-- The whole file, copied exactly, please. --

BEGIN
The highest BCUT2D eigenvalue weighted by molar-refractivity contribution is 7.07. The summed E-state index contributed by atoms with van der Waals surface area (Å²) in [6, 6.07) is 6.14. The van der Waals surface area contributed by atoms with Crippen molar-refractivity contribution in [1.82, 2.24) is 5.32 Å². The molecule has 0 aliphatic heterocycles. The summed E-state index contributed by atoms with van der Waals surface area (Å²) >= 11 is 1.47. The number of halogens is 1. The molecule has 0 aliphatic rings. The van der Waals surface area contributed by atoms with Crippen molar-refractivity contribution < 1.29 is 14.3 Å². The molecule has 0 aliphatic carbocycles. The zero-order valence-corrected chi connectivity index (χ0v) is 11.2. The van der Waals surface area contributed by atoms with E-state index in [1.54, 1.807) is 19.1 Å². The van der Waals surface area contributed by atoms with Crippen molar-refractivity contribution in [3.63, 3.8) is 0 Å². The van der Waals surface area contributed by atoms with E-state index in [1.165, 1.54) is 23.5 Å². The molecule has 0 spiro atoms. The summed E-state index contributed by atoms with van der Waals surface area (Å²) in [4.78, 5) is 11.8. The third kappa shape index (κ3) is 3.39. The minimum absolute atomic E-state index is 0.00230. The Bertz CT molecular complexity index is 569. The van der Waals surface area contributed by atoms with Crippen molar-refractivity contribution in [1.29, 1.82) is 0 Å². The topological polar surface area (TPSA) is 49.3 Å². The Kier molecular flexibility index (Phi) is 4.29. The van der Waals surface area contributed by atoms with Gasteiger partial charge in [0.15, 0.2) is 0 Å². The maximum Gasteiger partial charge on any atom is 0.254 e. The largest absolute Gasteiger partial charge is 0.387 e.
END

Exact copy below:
The highest BCUT2D eigenvalue weighted by molar-refractivity contribution is 7.07. The summed E-state index contributed by atoms with van der Waals surface area (Å²) in [6, 6.07) is 6.14. The van der Waals surface area contributed by atoms with Crippen molar-refractivity contribution in [1.82, 2.24) is 5.32 Å². The molecule has 0 aliphatic heterocycles. The summed E-state index contributed by atoms with van der Waals surface area (Å²) >= 11 is 1.47. The number of halogens is 1. The molecule has 0 aliphatic rings. The van der Waals surface area contributed by atoms with Crippen molar-refractivity contribution < 1.29 is 14.3 Å². The molecule has 0 aliphatic carbocycles. The zero-order valence-corrected chi connectivity index (χ0v) is 11.2. The van der Waals surface area contributed by atoms with E-state index in [1.54, 1.807) is 19.1 Å². The van der Waals surface area contributed by atoms with Crippen molar-refractivity contribution in [3.63, 3.8) is 0 Å². The van der Waals surface area contributed by atoms with E-state index in [1.165, 1.54) is 23.5 Å². The molecule has 0 spiro atoms. The summed E-state index contributed by atoms with van der Waals surface area (Å²) in [4.78, 5) is 11.8. The third kappa shape index (κ3) is 3.39. The minimum absolute atomic E-state index is 0.00230. The Bertz CT molecular complexity index is 569. The van der Waals surface area contributed by atoms with Crippen molar-refractivity contribution in [1.29, 1.82) is 0 Å². The topological polar surface area (TPSA) is 49.3 Å². The Kier molecular flexibility index (Phi) is 4.29. The van der Waals surface area contributed by atoms with Gasteiger partial charge in [0.15, 0.2) is 0 Å². The maximum Gasteiger partial charge on any atom is 0.254 e. The largest absolute Gasteiger partial charge is 0.387 e.